Youth in Custody Certificate Program
The Center for Juvenile Justice Reform (CJJR) recently released a Request for Applications for the Youth in Custody Certificate Program, which will be held at Georgetown University July 22-26, 2019. The training is designed to help juvenile justice system leaders and child serving partners improve outcomes for youth in custodial settings. The curriculum covers critical areas including leadership and changing culture, racial and ethnic disparities, family engagement, assessment, case planning, facility-based education and treatment services, and reentry planning and support. The program will also include a tour of Washington DC's New Beginnings Youth Development Center. Applications are due by Friday, April 12. Apply now.
Opportunities and Resources
  • "State of Babies Yearbook 2019" from Zero to Three »
  • 2019 John W. Gardner Leadership Award honoring a visionary changemaker – Deadline: April 12 via Independent Sector »
  • Nominate an Outstanding 50+ Changemaker for the AARP Purpose Prize – Deadline March 31 via AARP »
  • “Prosperity Now Scorecard: Vulnerability in the Face of Economic Uncertainty” via Prosperity Now »
  • “Commentary: Joint efforts building solutions to homelessness” by Reframing Partner the Community Services Advisory Council via HeraldNet »
  • Woke at Work – Resources for integrating your equity work via Equity in the Center »
  • “From a Nation at Risk to a Nation at Hope” via Aspen Institute »
  • Grants to Expand High-Quality Youth ApprenticeshipsDeadline to Apply: March 8 via The Partnership to Advance Youth Apprenticeship »
  • Encore Fellow – Individuals seeking a high-impact, flexible, time-limited, paid assignment with nonprofits and public agencies, or offering the opportunity to work in a new social-purpose environment should apply. Deadline: Ongoing via Encore.org »
  • 12 unique funding opportunities each week via GrantStation Insider »
Job Listings
  • Senior Policy Analyst for Human Services via Economic Opportunity Division, NGA Center for Best Practices
  • Division Director via Economic Opportunity Division, NGA Center for Best Practices
  • Senior Policy Analyst for Social-Emotional Learning and the Whole Child via Education Division, NGA Center for Best Practices
  • ON DEMAND: One-Stop-Shop For All of Your Business Needs with Staples Business Advantage  Recording »
  • ON DEMAND: IT Solutions for Nonprofits with Contour Data Solutions  Recording »
  • 2019 Nonprofit Technology Conference in Portland, OR  March 13-15 »
  • ACHIEVE! Excellence in Person Centered Care: 2019 NJHSA Annual Conference in Atlanta, GA  March 31–April 3 »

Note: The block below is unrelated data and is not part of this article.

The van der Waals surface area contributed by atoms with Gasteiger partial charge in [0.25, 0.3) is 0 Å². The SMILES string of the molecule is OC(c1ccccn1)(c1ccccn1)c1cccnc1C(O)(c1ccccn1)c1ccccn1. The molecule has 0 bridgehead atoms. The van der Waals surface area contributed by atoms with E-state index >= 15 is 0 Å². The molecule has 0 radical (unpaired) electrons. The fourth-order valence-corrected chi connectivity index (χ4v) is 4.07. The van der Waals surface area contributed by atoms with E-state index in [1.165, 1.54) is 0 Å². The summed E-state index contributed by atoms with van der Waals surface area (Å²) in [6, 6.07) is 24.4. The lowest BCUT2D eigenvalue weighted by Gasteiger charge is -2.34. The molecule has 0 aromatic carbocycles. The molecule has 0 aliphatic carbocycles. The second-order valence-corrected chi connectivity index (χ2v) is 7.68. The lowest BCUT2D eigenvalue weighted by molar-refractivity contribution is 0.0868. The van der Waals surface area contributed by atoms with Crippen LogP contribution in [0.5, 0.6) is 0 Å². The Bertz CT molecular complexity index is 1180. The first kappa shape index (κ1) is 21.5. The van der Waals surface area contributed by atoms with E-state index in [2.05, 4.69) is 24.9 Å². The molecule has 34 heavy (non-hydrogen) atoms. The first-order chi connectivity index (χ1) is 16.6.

• Ready by 21 National Meeting in Seattle, WA  April 23-25 »
  • APHSA National Health and Human Services Summit in Arlington, VA  May 19-22 »
  • Essential Conversations on Human Services: 2019 NHSA Annual Meeting in Washington, DC  June 11 »
  • Bridging the Generations in Portland, OR  June 12-14 »
  • Age+Action Conference in Washington, DC  June 17-20 »
  • 2019 Risk Summit in Leesburg, VA  October 21-22 »
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FrameWorks Institute recently released extensive new research on adolescent development. “To help build public understanding and create demand for necessary policies and programs, FrameWorks studied how Americans understand the changes that occur during adolescence, the factors that influence it, and what supports it.” Sponsored by Funders for Adolescent Science Translation, the research aims to close the gap between scientific understanding of adolescent development and the public’s thinking. In three reports issued at the end of 2018, FrameWorks outlines the dominant media and public narratives for adolescent development, shows the divergence of opinion between how the American public thinks about youth development and experts’ knowledge on the subject, and provides recommendations on how communicators can take advantage of opportunities in public thinking and avoid challenges. The three reports are: "Building Opportunity into Adolescence," "One Half of the Story," and "Amplifying Positive Frames." FrameWorks also offers an Executive Summary of the three reports’ findings. Read more about and get links to each report in the latest Reframing Network Newsletter.